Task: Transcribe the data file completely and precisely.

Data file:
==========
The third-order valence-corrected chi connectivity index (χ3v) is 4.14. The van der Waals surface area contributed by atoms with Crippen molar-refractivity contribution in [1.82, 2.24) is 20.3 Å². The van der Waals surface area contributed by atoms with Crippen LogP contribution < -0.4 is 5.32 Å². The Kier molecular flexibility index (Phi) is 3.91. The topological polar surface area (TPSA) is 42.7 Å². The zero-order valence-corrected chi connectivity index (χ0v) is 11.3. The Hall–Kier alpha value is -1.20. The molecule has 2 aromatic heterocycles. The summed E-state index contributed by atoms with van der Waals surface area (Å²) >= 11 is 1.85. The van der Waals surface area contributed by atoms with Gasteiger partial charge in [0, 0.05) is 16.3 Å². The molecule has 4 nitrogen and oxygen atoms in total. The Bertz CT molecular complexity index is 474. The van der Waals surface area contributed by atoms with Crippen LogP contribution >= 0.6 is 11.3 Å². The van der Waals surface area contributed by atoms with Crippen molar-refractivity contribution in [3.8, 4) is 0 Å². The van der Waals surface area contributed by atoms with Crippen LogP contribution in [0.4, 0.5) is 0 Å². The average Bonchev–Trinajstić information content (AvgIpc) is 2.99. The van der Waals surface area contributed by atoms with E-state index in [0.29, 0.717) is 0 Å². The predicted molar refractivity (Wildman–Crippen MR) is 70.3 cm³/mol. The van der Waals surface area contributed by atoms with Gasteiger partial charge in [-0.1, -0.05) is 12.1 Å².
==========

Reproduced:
The third-order valence-corrected chi connectivity index (χ3v) is 4.14. The van der Waals surface area contributed by atoms with Crippen molar-refractivity contribution in [1.82, 2.24) is 20.3 Å². The van der Waals surface area contributed by atoms with Crippen LogP contribution < -0.4 is 5.32 Å². The Kier molecular flexibility index (Phi) is 3.91. The topological polar surface area (TPSA) is 42.7 Å². The zero-order valence-corrected chi connectivity index (χ0v) is 11.3. The Hall–Kier alpha value is -1.20. The molecule has 2 aromatic heterocycles. The summed E-state index contributed by atoms with van der Waals surface area (Å²) >= 11 is 1.85. The van der Waals surface area contributed by atoms with Gasteiger partial charge in [0, 0.05) is 16.3 Å². The molecule has 4 nitrogen and oxygen atoms in total. The Bertz CT molecular complexity index is 474. The van der Waals surface area contributed by atoms with Crippen LogP contribution >= 0.6 is 11.3 Å². The van der Waals surface area contributed by atoms with Crippen molar-refractivity contribution in [3.8, 4) is 0 Å². The van der Waals surface area contributed by atoms with Crippen LogP contribution in [0.4, 0.5) is 0 Å². The average Bonchev–Trinajstić information content (AvgIpc) is 2.99. The van der Waals surface area contributed by atoms with E-state index in [0.29, 0.717) is 0 Å². The predicted molar refractivity (Wildman–Crippen MR) is 70.3 cm³/mol. The van der Waals surface area contributed by atoms with Gasteiger partial charge in [-0.1, -0.05) is 12.1 Å².